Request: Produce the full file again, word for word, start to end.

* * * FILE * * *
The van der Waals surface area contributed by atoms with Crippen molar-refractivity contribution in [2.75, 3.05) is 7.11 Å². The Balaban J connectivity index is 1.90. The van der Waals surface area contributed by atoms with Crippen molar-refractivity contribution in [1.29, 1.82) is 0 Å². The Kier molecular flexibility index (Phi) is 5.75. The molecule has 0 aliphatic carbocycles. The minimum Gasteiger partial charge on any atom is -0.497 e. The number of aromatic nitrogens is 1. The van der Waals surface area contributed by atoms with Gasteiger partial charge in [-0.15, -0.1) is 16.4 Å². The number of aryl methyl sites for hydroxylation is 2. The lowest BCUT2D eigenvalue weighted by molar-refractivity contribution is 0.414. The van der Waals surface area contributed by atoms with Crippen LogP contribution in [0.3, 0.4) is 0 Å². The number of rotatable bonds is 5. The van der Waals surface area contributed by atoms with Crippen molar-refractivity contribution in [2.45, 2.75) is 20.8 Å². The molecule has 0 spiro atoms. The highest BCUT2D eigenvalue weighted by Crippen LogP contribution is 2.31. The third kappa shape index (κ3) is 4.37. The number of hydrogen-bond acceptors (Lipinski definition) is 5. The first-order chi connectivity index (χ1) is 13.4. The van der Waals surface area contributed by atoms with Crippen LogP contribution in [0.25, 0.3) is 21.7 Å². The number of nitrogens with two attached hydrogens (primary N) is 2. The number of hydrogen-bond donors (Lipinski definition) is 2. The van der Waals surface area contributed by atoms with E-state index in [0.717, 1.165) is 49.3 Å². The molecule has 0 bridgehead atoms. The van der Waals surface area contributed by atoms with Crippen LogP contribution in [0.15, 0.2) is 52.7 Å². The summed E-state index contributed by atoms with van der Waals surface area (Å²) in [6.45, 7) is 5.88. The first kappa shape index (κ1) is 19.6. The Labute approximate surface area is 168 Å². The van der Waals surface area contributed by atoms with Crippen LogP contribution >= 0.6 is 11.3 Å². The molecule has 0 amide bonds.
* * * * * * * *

The van der Waals surface area contributed by atoms with Crippen molar-refractivity contribution in [2.75, 3.05) is 7.11 Å². The Balaban J connectivity index is 1.90. The van der Waals surface area contributed by atoms with Crippen molar-refractivity contribution in [1.29, 1.82) is 0 Å². The Kier molecular flexibility index (Phi) is 5.75. The molecule has 0 aliphatic carbocycles. The minimum Gasteiger partial charge on any atom is -0.497 e. The number of aromatic nitrogens is 1. The van der Waals surface area contributed by atoms with Gasteiger partial charge in [-0.15, -0.1) is 16.4 Å². The number of aryl methyl sites for hydroxylation is 2. The lowest BCUT2D eigenvalue weighted by molar-refractivity contribution is 0.414. The van der Waals surface area contributed by atoms with Crippen LogP contribution in [0.3, 0.4) is 0 Å². The number of rotatable bonds is 5. The van der Waals surface area contributed by atoms with Crippen molar-refractivity contribution in [2.45, 2.75) is 20.8 Å². The molecule has 0 spiro atoms. The highest BCUT2D eigenvalue weighted by Crippen LogP contribution is 2.31. The third kappa shape index (κ3) is 4.37. The number of hydrogen-bond acceptors (Lipinski definition) is 5. The first-order chi connectivity index (χ1) is 13.4. The van der Waals surface area contributed by atoms with Crippen LogP contribution in [0.25, 0.3) is 21.7 Å². The number of nitrogens with two attached hydrogens (primary N) is 2. The number of hydrogen-bond donors (Lipinski definition) is 2. The van der Waals surface area contributed by atoms with E-state index in [0.717, 1.165) is 49.3 Å². The molecule has 0 bridgehead atoms. The van der Waals surface area contributed by atoms with Crippen LogP contribution in [0.15, 0.2) is 52.7 Å². The summed E-state index contributed by atoms with van der Waals surface area (Å²) in [6.45, 7) is 5.88. The first kappa shape index (κ1) is 19.6. The Labute approximate surface area is 168 Å². The van der Waals surface area contributed by atoms with Crippen LogP contribution >= 0.6 is 11.3 Å². The molecule has 0 amide bonds.